5. No one is going to fight our wars for us unless we are strategic partners with them. We are not Israel. The West’s guarantee of Israel was a one-time phenomenon that will not be repeated for us. It is time to stop bemoaning the unfairness of this, and to start adapting to the reality of it. Learn from how Israel has successfully thrived in a region surrounded by enemies and figure out how we can do the same.

6. While social media efforts to highlight Turkish and Azeri atrocities do garner international sympathies, they do not result in international action. The West has a poor track record on genocide-prevention. It will not save us for the sake of humanity. And while their inaction is a permanent stain on the integrity and honor of every Western nation, our moral outrage cannot overcome the matrix of their own national interest and national will that Western nations consider before intervention. Our tweets and our protests are great tools for getting the message out, but they are insufficient alone to change the course of Western foreign policy.

7. The only thing that anyone responds to is money. By some measures, Armenia is a poor nation, but we are rich in human, social, and natural resources that have great potential for the future. We are a nation of intelligence, wit, grit, and creativity. We need to make money, and we need to make money FOR OTHER NATIONS. The priority should be to model Armenia’s economy after those of Israel and Switzerland: banking, technology, defense, media, and other sectors. We should become a new center of finance, including exploring crypto currency options. We should invite the Chinese or Indian rivals of SpaceX to invest in Armenia. Only with a clear vision of shared prosperity will potential partners have a vested interest in our own survival and our prosperity.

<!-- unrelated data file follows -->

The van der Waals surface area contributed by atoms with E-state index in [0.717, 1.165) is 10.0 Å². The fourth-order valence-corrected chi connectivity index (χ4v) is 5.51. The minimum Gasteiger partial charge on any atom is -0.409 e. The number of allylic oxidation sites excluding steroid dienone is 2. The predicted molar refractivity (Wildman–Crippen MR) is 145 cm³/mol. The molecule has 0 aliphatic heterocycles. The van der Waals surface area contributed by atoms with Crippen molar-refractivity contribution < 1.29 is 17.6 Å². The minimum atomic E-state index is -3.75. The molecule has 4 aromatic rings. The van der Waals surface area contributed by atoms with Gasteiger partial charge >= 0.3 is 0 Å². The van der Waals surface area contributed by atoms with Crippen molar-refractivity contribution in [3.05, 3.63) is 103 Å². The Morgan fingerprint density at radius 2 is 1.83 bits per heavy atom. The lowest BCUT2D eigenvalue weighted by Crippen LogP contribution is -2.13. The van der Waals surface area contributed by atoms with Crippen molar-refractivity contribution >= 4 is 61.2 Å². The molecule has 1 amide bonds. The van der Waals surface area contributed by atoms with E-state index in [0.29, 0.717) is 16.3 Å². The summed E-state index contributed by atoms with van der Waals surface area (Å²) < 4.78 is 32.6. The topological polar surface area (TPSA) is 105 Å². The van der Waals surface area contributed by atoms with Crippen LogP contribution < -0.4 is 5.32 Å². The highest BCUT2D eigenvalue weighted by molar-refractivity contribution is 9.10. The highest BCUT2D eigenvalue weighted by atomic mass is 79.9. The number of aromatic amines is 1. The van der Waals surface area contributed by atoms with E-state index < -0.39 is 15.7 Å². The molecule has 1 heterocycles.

8. We have a five-year span during which to build modern defense technology. Let us out-engineer the Israeli and American drones. Let’s leapfrog them and come up with daring and creative weapons for the new battlefield. Let us build more accurate long-range missiles. Let us create highly adaptable special forces units that work in coordination with cyber warfare units. As little as possible of our arsenals should be purchased from old Russian inventory. Name a conflict in the past 50 years in which Russian-built weapons were used by the victorious side. It cannot be done. Russia keeps its best and sells off its worst. So let’s build our own.

9. India is a promising strategic partner. They are acutely aware of the dangers of Pan-Turkism and could be courted for investment, mutual defense, and more. Importantly, they remain unaligned to either Russia or the US, and are independently strong.

10. China, though further away, also presents a huge opportunity for partnership. China will be the greatest economy in a matter of years. Let us court investment from them. Perhaps even try to strike up a deal to buy some of their fifth generation stealth fighters. Armenia, and other victims of Pan-Turkism, need to make the case to China that we are far better partners for the next 500 years.